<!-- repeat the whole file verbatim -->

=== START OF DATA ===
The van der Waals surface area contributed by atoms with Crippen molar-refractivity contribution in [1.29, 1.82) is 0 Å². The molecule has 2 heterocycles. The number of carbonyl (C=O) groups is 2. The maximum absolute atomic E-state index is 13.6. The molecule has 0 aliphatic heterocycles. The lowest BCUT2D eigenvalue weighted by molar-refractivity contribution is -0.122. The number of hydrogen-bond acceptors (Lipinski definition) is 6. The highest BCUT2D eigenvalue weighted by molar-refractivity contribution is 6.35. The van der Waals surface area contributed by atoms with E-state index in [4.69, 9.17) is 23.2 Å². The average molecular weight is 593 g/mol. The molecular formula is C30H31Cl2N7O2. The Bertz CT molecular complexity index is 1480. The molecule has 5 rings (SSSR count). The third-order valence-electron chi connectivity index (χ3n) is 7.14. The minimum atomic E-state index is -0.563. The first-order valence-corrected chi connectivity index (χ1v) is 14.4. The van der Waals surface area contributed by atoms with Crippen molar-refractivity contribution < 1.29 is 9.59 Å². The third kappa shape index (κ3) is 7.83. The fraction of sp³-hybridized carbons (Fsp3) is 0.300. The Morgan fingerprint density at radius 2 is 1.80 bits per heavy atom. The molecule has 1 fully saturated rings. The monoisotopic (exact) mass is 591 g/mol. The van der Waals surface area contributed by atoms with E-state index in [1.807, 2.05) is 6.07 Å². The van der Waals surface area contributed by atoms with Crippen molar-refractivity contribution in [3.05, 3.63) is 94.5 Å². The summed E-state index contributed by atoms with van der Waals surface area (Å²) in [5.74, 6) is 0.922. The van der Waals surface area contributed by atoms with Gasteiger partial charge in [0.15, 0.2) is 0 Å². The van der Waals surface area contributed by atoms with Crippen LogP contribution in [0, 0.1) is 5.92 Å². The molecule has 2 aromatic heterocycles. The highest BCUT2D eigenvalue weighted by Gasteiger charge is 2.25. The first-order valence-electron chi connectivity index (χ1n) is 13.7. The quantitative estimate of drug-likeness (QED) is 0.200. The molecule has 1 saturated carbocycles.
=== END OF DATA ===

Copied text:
The van der Waals surface area contributed by atoms with Crippen molar-refractivity contribution in [1.29, 1.82) is 0 Å². The molecule has 2 heterocycles. The number of carbonyl (C=O) groups is 2. The maximum absolute atomic E-state index is 13.6. The molecule has 0 aliphatic heterocycles. The lowest BCUT2D eigenvalue weighted by molar-refractivity contribution is -0.122. The number of hydrogen-bond acceptors (Lipinski definition) is 6. The highest BCUT2D eigenvalue weighted by molar-refractivity contribution is 6.35. The van der Waals surface area contributed by atoms with E-state index in [4.69, 9.17) is 23.2 Å². The average molecular weight is 593 g/mol. The molecular formula is C30H31Cl2N7O2. The Bertz CT molecular complexity index is 1480. The molecule has 5 rings (SSSR count). The third-order valence-electron chi connectivity index (χ3n) is 7.14. The minimum atomic E-state index is -0.563. The first-order valence-corrected chi connectivity index (χ1v) is 14.4. The van der Waals surface area contributed by atoms with Crippen molar-refractivity contribution < 1.29 is 9.59 Å². The third kappa shape index (κ3) is 7.83. The fraction of sp³-hybridized carbons (Fsp3) is 0.300. The Morgan fingerprint density at radius 2 is 1.80 bits per heavy atom. The molecule has 1 fully saturated rings. The monoisotopic (exact) mass is 591 g/mol. The van der Waals surface area contributed by atoms with E-state index in [1.807, 2.05) is 6.07 Å². The van der Waals surface area contributed by atoms with Crippen molar-refractivity contribution in [3.05, 3.63) is 94.5 Å². The summed E-state index contributed by atoms with van der Waals surface area (Å²) in [5.74, 6) is 0.922. The van der Waals surface area contributed by atoms with Gasteiger partial charge in [0.15, 0.2) is 0 Å². The van der Waals surface area contributed by atoms with Crippen LogP contribution in [0, 0.1) is 5.92 Å². The molecule has 2 aromatic heterocycles. The highest BCUT2D eigenvalue weighted by Gasteiger charge is 2.25. The first-order valence-electron chi connectivity index (χ1n) is 13.7. The quantitative estimate of drug-likeness (QED) is 0.200. The molecule has 1 saturated carbocycles.